As if finding a job weren’t difficult enough in this environment, the WSJ report on the trend of businesses who will only hire people currently employed, in part on the belief that anyone while still has a job must be “first string”
The bias extends from front-line workers to senior managers. Charlie Wilgus, managing partner of executive search for Lucas Group, based in Atlanta, says a manufacturing client looking for a division president recently refused to consider a former divisional president at Newell Rubbermaid Inc. whose department had been eliminated. The client doesn’t want candidates who have been laid off, Mr. Wilgus says.
Employers’ preference for the employed adds another hurdle for those who have been laid off. Job seekers frequently are competing with dozens of other applicants for the few available positions.
Bobby Fitzgerald, a partner in five restaurants in three states, says these days he gets two dozen or more unsolicited résumés each day at one of his Phoenix restaurants, the White Chocolate Grill. But Mr. Fitzgerald says his top candidates, for jobs from servers to management, usually are people who are employed elsewhere. He currently has 50 openings across his five restaurants and has told recruiters to bring in only people who are working.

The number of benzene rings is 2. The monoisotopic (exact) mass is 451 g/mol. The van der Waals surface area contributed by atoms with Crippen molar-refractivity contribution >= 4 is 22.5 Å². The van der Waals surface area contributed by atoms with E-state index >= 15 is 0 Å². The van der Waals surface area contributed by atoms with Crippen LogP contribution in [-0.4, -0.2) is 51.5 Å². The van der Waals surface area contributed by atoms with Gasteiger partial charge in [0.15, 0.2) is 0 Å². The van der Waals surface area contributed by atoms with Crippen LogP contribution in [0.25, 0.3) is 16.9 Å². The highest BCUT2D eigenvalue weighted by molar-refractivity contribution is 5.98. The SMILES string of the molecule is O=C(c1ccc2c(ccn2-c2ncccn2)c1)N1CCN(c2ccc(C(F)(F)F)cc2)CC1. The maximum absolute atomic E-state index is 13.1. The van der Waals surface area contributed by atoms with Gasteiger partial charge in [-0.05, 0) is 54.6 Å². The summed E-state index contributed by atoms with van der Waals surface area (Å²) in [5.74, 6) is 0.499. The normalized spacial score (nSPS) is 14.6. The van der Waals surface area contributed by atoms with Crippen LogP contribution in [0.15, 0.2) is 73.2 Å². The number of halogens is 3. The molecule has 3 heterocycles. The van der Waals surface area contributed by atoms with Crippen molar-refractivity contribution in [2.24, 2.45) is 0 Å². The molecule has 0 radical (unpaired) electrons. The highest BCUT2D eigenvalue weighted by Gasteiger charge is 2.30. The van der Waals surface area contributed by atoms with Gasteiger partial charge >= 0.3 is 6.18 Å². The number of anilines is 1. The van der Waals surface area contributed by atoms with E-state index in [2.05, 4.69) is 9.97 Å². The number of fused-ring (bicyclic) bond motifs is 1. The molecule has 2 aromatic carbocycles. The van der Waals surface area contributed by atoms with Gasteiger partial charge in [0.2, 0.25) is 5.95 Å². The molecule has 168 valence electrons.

This kind of sounds like the dating market, and that certain class of person who specifically goes after people who are “taken” on the grounds that they must be of higher quality than anyone who’s available. It’s very efficient markets.
But while the desire for first stringers makes sense, this strategy ignores current market realities. People are getting laid off for all sorts of reason including issues of seniority, the collapse of certain industries and the like. In an economic crisis, you’d expect firing to be particularly inefficient, meaning the stock of unemployed talent is large.
Besides, this strategy of poaching employees from elsewhere, and avoiding unsolicited applicants is hardly new, though again, it makes more sense in an environment with an efficient job market, where you can really presume that the employed are of a higher calibre than job seekers.
On the other hand, anytime someone jumps from one job to another, that theoretically creates a new position, so on net, it may be that the overall picture doesn’t change much.
Only the employed may apply? It’s a good story, but it doesn’t quite add up to much.
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